Shareholder Protection Insurance Case Study

Shareholder Protection Insurance Case Study

Many UK Businesses have no idea how much they need shareholder protection.  In this example we will imagine a business run by two partners.  The business is an estate agency and is run by Bill and Ben.  The business has been established for a number of years and is doing well.  Both Bill and Ben are well known in the area and regarded as being the professional estate agents to go to.  When Bill and Ben set the company up they did so on a 50/50 basis and share the responsibilities, running and profits equally.  Both Bill and Ben are married with children.

One day Bill is killed in a traffic accident.  Naturally Bill’s family and Ben are devastated.  From a business point of view Ben has lost a valuable partner in the business who contributed 50% to the running of the business.  He will be sadly missed and the business will never be the same again nor will it generate the same kind of turnover.

For Bill’s family things will obviously never be the same again.  They have lost a husband, father and bread-winner.  However, they still have a 50% share in the business which should give them some income.  Bill’s wife has no knowledge of the running of an estate agency business, not that she is able to contribute in any way as she has children to look after.

Ben now realises that not only has he lost a valuable business partner who made the business the success it is today, but he also has a new business partner who will contribute nothing to the running of the business, yet still take 50% of the profits at the end of each year.  Ben’s own income will now suffer too.

This scenario forces many businesses to cease trading.  No one wins.  Ben has to start a new business all over again and Bill’s wife has been left 50% of a worthless company.

If Bill and Ben had shareholder protection things would have been different.  The protection policy would have paid Bill’s wife a lump sum of money equal to the value of Bill’s share in the company.  Ben would have been able to continue to run the company on his own and keep all of its profits.  In this scenario everyone gets their fair share all thanks to a little bit of forward planning that acts in both the businesses interests and family interests.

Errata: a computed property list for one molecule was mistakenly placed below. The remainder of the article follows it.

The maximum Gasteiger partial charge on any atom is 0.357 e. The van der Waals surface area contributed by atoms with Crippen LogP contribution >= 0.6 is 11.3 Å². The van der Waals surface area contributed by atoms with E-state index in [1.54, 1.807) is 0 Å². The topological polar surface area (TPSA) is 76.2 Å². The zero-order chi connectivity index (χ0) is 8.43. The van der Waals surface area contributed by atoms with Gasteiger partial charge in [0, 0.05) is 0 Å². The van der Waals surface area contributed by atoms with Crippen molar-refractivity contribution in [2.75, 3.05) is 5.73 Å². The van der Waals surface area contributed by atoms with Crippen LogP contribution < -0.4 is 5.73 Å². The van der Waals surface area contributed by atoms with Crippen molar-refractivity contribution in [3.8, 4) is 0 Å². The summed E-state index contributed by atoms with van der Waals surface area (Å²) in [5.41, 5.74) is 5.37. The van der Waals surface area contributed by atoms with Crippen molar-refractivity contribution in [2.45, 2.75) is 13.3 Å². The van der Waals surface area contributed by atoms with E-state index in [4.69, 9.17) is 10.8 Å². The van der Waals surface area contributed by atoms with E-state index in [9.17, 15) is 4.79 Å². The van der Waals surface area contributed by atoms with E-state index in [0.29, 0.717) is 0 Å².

This case study has assumed Bill dies.  Another scenario (statistically far more likely) is that Bill could be diagnosed with a critical illness.  He would still be entitled to draw a wage from the business as he is a 50% shareholder but it would not be long before both his wage and Ben’s wage dropped significantly.  A Shareholder protection policy would  stop this from happening and protect both Bill and Ben.

Does shareholder protection have a place in your business?  What would happen to your business if you didn’t have it?  Some businesses simply say that if a partner dies their share should pass straight to the remaining partners but that is not fair to the deceased partners estate.  And besides, who would want to work hard to build a business up that leaves nothing to their estate?

Martin Cavana writes for The Business Protection Company who specialize in all types of Business Protection Insurance within the UK. The company offers advice and guidance for Partnership Protection, Shareholder Protection, Keyman insurance, Sole Trader insurance, Business Loan Protection and Executive Income Protection.

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